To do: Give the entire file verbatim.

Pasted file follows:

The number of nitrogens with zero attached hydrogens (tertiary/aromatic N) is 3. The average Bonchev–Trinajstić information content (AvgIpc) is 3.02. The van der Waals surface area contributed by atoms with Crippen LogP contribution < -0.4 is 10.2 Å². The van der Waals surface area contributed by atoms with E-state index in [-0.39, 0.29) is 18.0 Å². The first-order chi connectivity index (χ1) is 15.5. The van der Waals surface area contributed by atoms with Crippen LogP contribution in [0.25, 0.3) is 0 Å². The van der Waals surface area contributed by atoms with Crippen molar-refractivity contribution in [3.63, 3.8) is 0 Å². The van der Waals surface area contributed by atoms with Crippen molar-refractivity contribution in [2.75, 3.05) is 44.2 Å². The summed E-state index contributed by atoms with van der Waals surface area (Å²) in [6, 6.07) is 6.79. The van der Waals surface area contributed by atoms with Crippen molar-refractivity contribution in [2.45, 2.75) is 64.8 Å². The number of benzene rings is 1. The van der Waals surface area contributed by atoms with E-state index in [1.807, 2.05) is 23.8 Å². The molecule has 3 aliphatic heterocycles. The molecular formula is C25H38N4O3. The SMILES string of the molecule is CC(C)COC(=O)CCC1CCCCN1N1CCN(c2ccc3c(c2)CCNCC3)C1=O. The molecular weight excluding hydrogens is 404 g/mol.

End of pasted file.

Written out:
The number of nitrogens with zero attached hydrogens (tertiary/aromatic N) is 3. The average Bonchev–Trinajstić information content (AvgIpc) is 3.02. The van der Waals surface area contributed by atoms with Crippen LogP contribution < -0.4 is 10.2 Å². The van der Waals surface area contributed by atoms with E-state index in [-0.39, 0.29) is 18.0 Å². The first-order chi connectivity index (χ1) is 15.5. The van der Waals surface area contributed by atoms with Crippen LogP contribution in [0.25, 0.3) is 0 Å². The van der Waals surface area contributed by atoms with Crippen molar-refractivity contribution in [3.63, 3.8) is 0 Å². The van der Waals surface area contributed by atoms with Crippen molar-refractivity contribution in [2.75, 3.05) is 44.2 Å². The summed E-state index contributed by atoms with van der Waals surface area (Å²) in [6, 6.07) is 6.79. The van der Waals surface area contributed by atoms with Crippen molar-refractivity contribution in [2.45, 2.75) is 64.8 Å². The number of benzene rings is 1. The van der Waals surface area contributed by atoms with E-state index in [1.807, 2.05) is 23.8 Å². The molecule has 3 aliphatic heterocycles. The molecular formula is C25H38N4O3. The SMILES string of the molecule is CC(C)COC(=O)CCC1CCCCN1N1CCN(c2ccc3c(c2)CCNCC3)C1=O. The molecular weight excluding hydrogens is 404 g/mol.